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Kartik Fine Arts, a 42 year old organization which was started by a band of ardent and enthusiastic lovers of arts is a sabha devoted to the development of fine arts. It has been striving hard to keep alive its motto of providing sumptuous variety of programs at affordable rates. Natya Darshan was an initiative started in 2001 to broaden the discourse around dance in India and beyond. It is an annual dance seminar Kartik Fine Arts holds during the December music and dance festival every year. It aims at understanding the underlying reasons of the present day challenges and brings the opinions of several stalwarts in the field of Indian classical dance.

This year, the 17th edition of NATYA DARSHAN was conducted over 3 evenings and two mornings at Bharatiya Vidya Bhavan in Mylapore from Dec 22 - 24, 2017 at Chennai. It was wonderfully curated by the Bharatanatyam dancer Krithika Subrahmanian. A ticketed event, it costs Rs. 1500 for attending all the sessions and each session costing Rs. 300 each.

I had the fortune of attending the ND 2016 as well as ND 2017. I would like to present my views and the take-aways I had from attending this conference. ND16 was titled “New Dimensions” and explored the emerging aspects of classical dance in performing art space from past to present. The second edition ND17 was themed “NOW OR NEVER” focused on all that is current. ND 2017 had three segments: Confer, Revive and Explore. CONFER had Ramli Ibrahim sharing his experiences with Building Brand , and experts speak on panels that discussed on Curating Festivals, Creating Concepts and Winning Audiences. REVIVE was a collaborative work between media artists and dance groups to dramatize the interpretation of poetry. EXPLORE events had performances in the evening sessions by child prodigies and companies like Samudra, Attakkalari, Spilling Ink and Apsara Arts. There were solo performances by Rukmini Vijaykumar and Sanjukta Wagh present solo. Unfortunately, I couldn’t attend Explore part of ND. The life time achievement award was conferred upon Datuk Ramli Ibrahim- the dynamic force in Malaysian theatre and possesses open-mindedness for both the Old and the New. Trained in classical ballet, modern dance and Indian classical dance, Ramli is a creator and a visionary in the arts who sees unity within the diversity of all of Sutra's artistic endeavors. In Malaysia, Ramli is acclaimed as a pioneer dancer and choreographer of international standing in the major fields of dance that he has mastered - Bharatanatyam, Odissi as well as Contemporary Dance. During my stay at Malaysia, I had the opportunity to witness some of his productions and I was amazed the way different aspects of productions such as stage sets, lighting is given equal importance. They give a visual treat to the audience.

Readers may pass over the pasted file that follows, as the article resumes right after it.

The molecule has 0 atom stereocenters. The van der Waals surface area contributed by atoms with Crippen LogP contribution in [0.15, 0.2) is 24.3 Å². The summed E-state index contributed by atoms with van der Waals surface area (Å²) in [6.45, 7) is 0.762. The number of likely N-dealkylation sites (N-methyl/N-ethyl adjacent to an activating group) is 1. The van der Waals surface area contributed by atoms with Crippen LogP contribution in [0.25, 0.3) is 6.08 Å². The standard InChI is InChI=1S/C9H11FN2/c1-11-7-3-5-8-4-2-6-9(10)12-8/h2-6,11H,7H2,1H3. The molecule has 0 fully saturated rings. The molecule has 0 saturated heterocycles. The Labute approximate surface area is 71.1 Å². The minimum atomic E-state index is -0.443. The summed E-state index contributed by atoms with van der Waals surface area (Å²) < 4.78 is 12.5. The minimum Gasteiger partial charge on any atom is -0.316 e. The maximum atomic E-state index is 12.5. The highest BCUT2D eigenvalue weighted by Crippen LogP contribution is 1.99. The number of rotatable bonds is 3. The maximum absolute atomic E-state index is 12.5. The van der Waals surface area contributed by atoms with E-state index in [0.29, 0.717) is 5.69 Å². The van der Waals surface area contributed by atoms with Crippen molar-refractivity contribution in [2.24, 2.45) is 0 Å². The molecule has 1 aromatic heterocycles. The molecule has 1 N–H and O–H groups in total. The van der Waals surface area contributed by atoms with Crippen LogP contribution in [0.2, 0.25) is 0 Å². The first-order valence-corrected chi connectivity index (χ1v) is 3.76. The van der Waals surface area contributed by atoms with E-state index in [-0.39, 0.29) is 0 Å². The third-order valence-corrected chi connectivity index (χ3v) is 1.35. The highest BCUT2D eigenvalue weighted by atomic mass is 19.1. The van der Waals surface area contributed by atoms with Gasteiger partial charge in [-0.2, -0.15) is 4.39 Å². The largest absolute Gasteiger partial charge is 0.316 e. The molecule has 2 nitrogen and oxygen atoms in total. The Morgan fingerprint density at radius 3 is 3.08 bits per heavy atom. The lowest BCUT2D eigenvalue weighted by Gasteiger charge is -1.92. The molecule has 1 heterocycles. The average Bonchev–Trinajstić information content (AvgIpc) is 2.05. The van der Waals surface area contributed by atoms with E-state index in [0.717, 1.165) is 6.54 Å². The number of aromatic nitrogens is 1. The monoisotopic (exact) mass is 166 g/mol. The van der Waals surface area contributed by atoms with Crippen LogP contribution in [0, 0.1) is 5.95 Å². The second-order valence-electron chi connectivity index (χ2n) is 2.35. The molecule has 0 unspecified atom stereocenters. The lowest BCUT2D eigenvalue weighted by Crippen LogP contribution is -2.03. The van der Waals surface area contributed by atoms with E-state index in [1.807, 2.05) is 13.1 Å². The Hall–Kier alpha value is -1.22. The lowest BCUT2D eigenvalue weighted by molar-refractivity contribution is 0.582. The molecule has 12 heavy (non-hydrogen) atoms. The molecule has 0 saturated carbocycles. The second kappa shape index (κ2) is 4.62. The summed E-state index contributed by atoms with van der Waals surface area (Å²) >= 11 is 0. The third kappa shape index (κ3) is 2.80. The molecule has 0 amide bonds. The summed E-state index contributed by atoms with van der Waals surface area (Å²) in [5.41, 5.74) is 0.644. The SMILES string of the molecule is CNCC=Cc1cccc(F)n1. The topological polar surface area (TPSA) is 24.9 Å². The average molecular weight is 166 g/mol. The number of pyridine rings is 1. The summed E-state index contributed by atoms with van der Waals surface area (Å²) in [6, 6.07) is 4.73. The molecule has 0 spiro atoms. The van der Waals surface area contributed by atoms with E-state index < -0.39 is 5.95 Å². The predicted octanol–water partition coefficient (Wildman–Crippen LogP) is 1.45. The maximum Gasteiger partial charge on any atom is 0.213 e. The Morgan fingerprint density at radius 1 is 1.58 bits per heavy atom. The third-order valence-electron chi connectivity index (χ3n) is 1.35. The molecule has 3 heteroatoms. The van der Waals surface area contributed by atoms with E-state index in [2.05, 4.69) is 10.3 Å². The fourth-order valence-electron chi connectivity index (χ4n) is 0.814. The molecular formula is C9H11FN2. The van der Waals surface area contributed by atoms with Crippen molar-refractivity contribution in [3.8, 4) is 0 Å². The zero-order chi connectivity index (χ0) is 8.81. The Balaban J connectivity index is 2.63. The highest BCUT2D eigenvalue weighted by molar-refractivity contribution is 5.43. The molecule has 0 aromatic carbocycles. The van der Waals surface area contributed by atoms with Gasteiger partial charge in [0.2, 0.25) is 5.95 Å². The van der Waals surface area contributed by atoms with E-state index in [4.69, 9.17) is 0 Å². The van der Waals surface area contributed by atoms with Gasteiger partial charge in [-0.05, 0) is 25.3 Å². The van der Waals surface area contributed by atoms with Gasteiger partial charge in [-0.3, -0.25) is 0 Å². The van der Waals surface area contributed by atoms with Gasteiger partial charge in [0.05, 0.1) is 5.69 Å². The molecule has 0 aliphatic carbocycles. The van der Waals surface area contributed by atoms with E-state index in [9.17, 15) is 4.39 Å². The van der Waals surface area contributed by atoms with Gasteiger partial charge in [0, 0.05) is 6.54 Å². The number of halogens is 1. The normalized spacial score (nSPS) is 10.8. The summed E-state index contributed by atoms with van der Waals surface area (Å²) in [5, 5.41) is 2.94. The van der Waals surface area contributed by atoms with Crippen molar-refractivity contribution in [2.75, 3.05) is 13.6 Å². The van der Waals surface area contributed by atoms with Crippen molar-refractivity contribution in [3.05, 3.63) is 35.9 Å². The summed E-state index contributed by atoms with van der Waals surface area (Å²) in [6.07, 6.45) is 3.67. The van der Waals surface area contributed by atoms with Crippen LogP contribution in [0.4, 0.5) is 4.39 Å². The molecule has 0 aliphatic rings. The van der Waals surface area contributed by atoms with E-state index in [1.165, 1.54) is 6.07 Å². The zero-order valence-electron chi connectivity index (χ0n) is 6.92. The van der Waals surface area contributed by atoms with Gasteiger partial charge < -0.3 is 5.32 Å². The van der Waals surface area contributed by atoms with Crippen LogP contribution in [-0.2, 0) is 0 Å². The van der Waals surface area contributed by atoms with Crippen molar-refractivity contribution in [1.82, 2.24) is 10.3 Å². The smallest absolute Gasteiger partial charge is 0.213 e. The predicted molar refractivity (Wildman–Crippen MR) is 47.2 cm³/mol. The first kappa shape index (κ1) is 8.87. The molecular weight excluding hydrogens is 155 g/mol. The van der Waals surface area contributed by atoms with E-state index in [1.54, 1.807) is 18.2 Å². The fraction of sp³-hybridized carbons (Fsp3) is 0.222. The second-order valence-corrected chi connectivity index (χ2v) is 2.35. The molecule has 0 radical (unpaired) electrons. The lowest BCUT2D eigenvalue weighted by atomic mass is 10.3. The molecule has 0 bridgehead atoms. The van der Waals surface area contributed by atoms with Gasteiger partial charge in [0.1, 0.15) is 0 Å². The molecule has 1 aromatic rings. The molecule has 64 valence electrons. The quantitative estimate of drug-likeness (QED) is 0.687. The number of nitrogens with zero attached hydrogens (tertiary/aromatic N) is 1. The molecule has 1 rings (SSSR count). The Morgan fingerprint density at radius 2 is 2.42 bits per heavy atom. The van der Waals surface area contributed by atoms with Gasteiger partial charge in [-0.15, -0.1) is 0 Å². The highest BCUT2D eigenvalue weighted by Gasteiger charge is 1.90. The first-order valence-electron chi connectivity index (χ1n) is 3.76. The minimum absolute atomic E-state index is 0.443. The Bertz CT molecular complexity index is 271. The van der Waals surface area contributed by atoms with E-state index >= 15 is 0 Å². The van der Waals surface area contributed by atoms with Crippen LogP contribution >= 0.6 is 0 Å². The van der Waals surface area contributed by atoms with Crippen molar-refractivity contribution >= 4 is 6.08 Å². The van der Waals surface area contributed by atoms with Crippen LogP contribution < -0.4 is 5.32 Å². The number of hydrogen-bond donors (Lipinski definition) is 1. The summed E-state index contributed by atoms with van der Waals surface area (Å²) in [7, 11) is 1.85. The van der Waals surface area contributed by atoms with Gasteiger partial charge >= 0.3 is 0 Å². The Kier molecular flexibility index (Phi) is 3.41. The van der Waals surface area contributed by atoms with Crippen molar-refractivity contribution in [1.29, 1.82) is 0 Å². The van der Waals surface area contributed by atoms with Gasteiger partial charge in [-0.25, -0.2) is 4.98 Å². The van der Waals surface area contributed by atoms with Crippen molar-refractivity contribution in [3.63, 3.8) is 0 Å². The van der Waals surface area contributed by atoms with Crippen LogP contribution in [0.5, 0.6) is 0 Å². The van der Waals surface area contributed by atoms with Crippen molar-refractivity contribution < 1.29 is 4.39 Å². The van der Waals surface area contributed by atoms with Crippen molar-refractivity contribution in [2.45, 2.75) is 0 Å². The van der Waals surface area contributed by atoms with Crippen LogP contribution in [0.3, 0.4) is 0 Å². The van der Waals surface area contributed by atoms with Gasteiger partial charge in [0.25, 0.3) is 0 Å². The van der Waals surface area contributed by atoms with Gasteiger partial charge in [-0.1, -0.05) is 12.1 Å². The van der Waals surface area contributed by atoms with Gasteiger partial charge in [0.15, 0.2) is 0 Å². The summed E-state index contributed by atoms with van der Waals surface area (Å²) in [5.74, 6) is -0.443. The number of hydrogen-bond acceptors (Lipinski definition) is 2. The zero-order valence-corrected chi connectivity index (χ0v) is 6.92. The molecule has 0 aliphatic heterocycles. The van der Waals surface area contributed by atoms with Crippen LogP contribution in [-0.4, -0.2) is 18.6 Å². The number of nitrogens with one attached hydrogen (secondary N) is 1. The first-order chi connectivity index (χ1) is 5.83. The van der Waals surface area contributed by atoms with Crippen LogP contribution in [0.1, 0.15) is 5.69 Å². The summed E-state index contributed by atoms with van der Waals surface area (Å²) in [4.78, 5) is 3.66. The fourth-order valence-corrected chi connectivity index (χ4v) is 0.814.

The Saturday morning started with Ramli addressing the audience on “Building Brand”. Ramli shared his thoughts on how he gets inspired by the photography, Architecture and visualizes his work. He spoke on how artists should present themselves and how to take up their work to the audience. Smt. Vyjayanti Kashi, Kuchipudi exponent was invited on stage to felicitate Datuk Ramli Ibrahim after his session.